America is preoccupied with race statistics--perhaps more than any other nation. Do these statistics illuminate social reality and produce coherent social policy, or cloud that reality and confuse social policy? Does America still have a color line? Who is on which side? Does it have a different "race" line--the nativity line--separating the native born from the foreign born? You might expect to answer these and similar questions with the government's "statistical races." Not likely, observes Kenneth Prewitt, who shows why the way we count by race is flawed. Prewitt calls for radical change. The nation needs to move beyond a race classification whose origins are in discredited eighteenth-century race-is-biology science, a classification that once defined Japanese and Chinese as separate races, but now combines them as a statistical "Asian race." One that once tried to divide the "white race" into "good whites" and "bad whites," and that today cannot distinguish descendants of Africans brought in chains four hundred years ago from children of Ethiopian parents who eagerly immigrated twenty years ago.
Contrary to common sense, the classification says there are only two ethnicities in America--Hispanics and non-Hispanics. But if the old classification is cast aside, is there something better? What Is Your Race? clearly lays out the steps that can take the nation from where it is to where it needs to be. It's not an overnight task--particularly the explosive step of dropping today's race question from the census--but Prewitt argues persuasively that radical change is technically and politically achievable, and morally necessary.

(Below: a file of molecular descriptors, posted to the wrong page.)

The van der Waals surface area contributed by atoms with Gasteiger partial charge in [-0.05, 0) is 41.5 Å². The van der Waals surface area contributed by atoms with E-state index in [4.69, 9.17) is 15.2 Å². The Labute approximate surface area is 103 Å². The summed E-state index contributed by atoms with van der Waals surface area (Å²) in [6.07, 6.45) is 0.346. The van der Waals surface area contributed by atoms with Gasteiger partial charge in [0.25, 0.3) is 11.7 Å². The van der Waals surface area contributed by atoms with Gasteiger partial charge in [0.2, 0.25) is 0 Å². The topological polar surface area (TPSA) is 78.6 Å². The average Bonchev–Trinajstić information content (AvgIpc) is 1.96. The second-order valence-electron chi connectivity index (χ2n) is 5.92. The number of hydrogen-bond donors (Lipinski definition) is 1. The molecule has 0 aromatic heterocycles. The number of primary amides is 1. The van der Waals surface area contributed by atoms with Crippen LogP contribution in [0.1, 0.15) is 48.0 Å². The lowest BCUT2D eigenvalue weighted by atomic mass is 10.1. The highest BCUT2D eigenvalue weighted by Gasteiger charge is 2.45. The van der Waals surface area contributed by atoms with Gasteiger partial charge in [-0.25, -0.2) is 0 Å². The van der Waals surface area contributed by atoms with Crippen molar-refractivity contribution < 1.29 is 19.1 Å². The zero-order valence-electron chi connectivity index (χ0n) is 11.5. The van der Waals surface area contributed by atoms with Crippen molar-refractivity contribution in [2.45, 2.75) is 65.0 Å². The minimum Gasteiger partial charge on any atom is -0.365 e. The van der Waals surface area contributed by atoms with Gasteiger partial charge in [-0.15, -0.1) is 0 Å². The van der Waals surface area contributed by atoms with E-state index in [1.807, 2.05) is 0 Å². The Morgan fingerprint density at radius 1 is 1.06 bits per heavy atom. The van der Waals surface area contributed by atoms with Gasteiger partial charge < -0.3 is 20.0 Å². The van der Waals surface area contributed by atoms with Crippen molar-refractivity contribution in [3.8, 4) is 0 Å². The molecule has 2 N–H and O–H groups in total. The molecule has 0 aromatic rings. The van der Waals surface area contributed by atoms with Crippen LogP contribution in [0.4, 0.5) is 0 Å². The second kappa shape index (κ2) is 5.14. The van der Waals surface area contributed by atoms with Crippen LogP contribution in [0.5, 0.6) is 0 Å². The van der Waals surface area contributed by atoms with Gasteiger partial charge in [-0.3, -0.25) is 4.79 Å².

Kenneth Prewitt is the Carnegie Professor of Public Affairs at Columbia University. His books include The Hard Count: The Political and Social Challenges of Census Mobilization. He served as director of the U.S. Census Bureau from 1998 to 2001.
List of Figures and Tables ix Preface xi Part I What Are Statistical Races? Chapter 1 Introduction and Overview 3 Chapter 2 Classification before Counting: The Statistical Races 14 Part II Policy, Statistics, and Science Join Forces Chapter 3 The Compromise That Made the Republic and the Nation's First Statistical Race 31 Chapter 4 Race Science Captures the Prize, the U.S. Census 45 Chapter 5 How Many White Races Are There? 61 Part III When You Have a Hammer, Everything Looks Like a Nail Chapter 6 Racial Justice Finds a Policy Tool 83 Chapter 7 When You Have a Hammer: Statistical Races Misused 105 Part IV The Statistical Races under Pressure, and a Fresh Rationale Chapter 8 Pressures Mount 129 Chapter 9 The Problem of the Twenty-first Century Is the Problem of the Color Line as It Intersects the Nativity Line 151 Part V What We Have Is Not What We Need Chapter 10 Where Are We Exactly? 171 Chapter 11 Getting from Where We Are to Where We Need to Be 183 Appendix: Perspectives from Abroad--Brazil, France, Israel 209 Notes 221 Bibliography 251 Index 263